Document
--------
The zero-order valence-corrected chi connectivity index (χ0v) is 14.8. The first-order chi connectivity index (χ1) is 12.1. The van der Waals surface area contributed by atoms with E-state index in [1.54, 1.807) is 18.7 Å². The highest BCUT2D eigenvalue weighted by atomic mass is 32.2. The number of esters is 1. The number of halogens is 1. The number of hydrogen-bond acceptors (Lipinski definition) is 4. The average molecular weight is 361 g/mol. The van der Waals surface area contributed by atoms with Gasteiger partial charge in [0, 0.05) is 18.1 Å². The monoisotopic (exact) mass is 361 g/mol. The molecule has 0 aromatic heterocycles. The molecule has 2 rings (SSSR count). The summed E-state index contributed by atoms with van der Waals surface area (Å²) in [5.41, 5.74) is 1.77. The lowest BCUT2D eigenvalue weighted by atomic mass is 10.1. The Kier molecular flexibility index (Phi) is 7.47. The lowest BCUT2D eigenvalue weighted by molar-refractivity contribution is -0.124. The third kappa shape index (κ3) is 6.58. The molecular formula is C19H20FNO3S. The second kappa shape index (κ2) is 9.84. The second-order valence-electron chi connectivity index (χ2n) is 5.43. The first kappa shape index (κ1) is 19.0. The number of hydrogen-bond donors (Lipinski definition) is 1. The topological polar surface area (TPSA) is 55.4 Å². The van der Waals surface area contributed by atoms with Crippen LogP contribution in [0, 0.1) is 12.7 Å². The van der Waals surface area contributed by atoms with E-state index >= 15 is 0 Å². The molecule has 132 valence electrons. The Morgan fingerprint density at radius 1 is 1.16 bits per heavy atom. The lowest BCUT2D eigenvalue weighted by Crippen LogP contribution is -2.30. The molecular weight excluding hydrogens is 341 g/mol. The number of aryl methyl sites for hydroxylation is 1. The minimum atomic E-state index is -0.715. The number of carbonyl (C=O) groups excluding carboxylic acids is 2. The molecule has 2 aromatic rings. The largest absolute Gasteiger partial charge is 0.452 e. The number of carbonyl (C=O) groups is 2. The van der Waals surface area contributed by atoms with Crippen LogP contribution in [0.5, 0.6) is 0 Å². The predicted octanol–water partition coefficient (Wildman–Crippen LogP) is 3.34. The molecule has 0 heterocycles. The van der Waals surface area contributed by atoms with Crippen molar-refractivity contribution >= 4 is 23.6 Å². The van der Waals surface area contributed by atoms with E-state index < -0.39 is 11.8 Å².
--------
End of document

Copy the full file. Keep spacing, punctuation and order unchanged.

The zero-order valence-corrected chi connectivity index (χ0v) is 14.8. The first-order chi connectivity index (χ1) is 12.1. The van der Waals surface area contributed by atoms with E-state index in [1.54, 1.807) is 18.7 Å². The highest BCUT2D eigenvalue weighted by atomic mass is 32.2. The number of esters is 1. The number of halogens is 1. The number of hydrogen-bond acceptors (Lipinski definition) is 4. The average molecular weight is 361 g/mol. The van der Waals surface area contributed by atoms with Gasteiger partial charge in [0, 0.05) is 18.1 Å². The monoisotopic (exact) mass is 361 g/mol. The molecule has 0 aromatic heterocycles. The molecule has 2 rings (SSSR count). The summed E-state index contributed by atoms with van der Waals surface area (Å²) in [5.41, 5.74) is 1.77. The lowest BCUT2D eigenvalue weighted by atomic mass is 10.1. The Kier molecular flexibility index (Phi) is 7.47. The lowest BCUT2D eigenvalue weighted by molar-refractivity contribution is -0.124. The third kappa shape index (κ3) is 6.58. The molecular formula is C19H20FNO3S. The second kappa shape index (κ2) is 9.84. The second-order valence-electron chi connectivity index (χ2n) is 5.43. The first kappa shape index (κ1) is 19.0. The number of hydrogen-bond donors (Lipinski definition) is 1. The topological polar surface area (TPSA) is 55.4 Å². The van der Waals surface area contributed by atoms with Crippen LogP contribution in [0, 0.1) is 12.7 Å². The van der Waals surface area contributed by atoms with E-state index >= 15 is 0 Å². The molecule has 132 valence electrons. The Morgan fingerprint density at radius 1 is 1.16 bits per heavy atom. The lowest BCUT2D eigenvalue weighted by Crippen LogP contribution is -2.30. The molecular weight excluding hydrogens is 341 g/mol. The number of aryl methyl sites for hydroxylation is 1. The minimum atomic E-state index is -0.715. The number of carbonyl (C=O) groups excluding carboxylic acids is 2. The molecule has 2 aromatic rings. The largest absolute Gasteiger partial charge is 0.452 e. The number of carbonyl (C=O) groups is 2. The van der Waals surface area contributed by atoms with Crippen LogP contribution in [0.5, 0.6) is 0 Å². The predicted octanol–water partition coefficient (Wildman–Crippen LogP) is 3.34. The molecule has 0 heterocycles. The van der Waals surface area contributed by atoms with Crippen molar-refractivity contribution >= 4 is 23.6 Å². The van der Waals surface area contributed by atoms with E-state index < -0.39 is 11.8 Å².